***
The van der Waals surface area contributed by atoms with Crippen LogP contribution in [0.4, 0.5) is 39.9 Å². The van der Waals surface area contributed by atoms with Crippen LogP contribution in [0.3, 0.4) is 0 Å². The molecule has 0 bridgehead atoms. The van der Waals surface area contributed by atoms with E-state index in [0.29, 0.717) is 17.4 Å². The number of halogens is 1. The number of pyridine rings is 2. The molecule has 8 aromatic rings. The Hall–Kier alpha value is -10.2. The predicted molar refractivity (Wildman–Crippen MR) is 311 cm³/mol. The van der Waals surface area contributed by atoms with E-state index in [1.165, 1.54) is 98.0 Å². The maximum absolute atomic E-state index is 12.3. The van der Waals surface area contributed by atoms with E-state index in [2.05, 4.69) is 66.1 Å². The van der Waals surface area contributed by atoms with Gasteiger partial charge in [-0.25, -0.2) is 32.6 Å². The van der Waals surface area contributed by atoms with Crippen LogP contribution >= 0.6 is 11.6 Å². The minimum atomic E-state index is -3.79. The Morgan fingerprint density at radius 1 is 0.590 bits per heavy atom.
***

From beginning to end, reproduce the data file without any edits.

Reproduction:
The van der Waals surface area contributed by atoms with Crippen LogP contribution in [0.4, 0.5) is 39.9 Å². The van der Waals surface area contributed by atoms with Crippen LogP contribution in [0.3, 0.4) is 0 Å². The molecule has 0 bridgehead atoms. The van der Waals surface area contributed by atoms with E-state index in [0.29, 0.717) is 17.4 Å². The number of halogens is 1. The number of pyridine rings is 2. The molecule has 8 aromatic rings. The Hall–Kier alpha value is -10.2. The predicted molar refractivity (Wildman–Crippen MR) is 311 cm³/mol. The van der Waals surface area contributed by atoms with E-state index in [1.165, 1.54) is 98.0 Å². The maximum absolute atomic E-state index is 12.3. The van der Waals surface area contributed by atoms with E-state index in [2.05, 4.69) is 66.1 Å². The van der Waals surface area contributed by atoms with Gasteiger partial charge in [-0.25, -0.2) is 32.6 Å². The van der Waals surface area contributed by atoms with Crippen LogP contribution >= 0.6 is 11.6 Å². The minimum atomic E-state index is -3.79. The Morgan fingerprint density at radius 1 is 0.590 bits per heavy atom.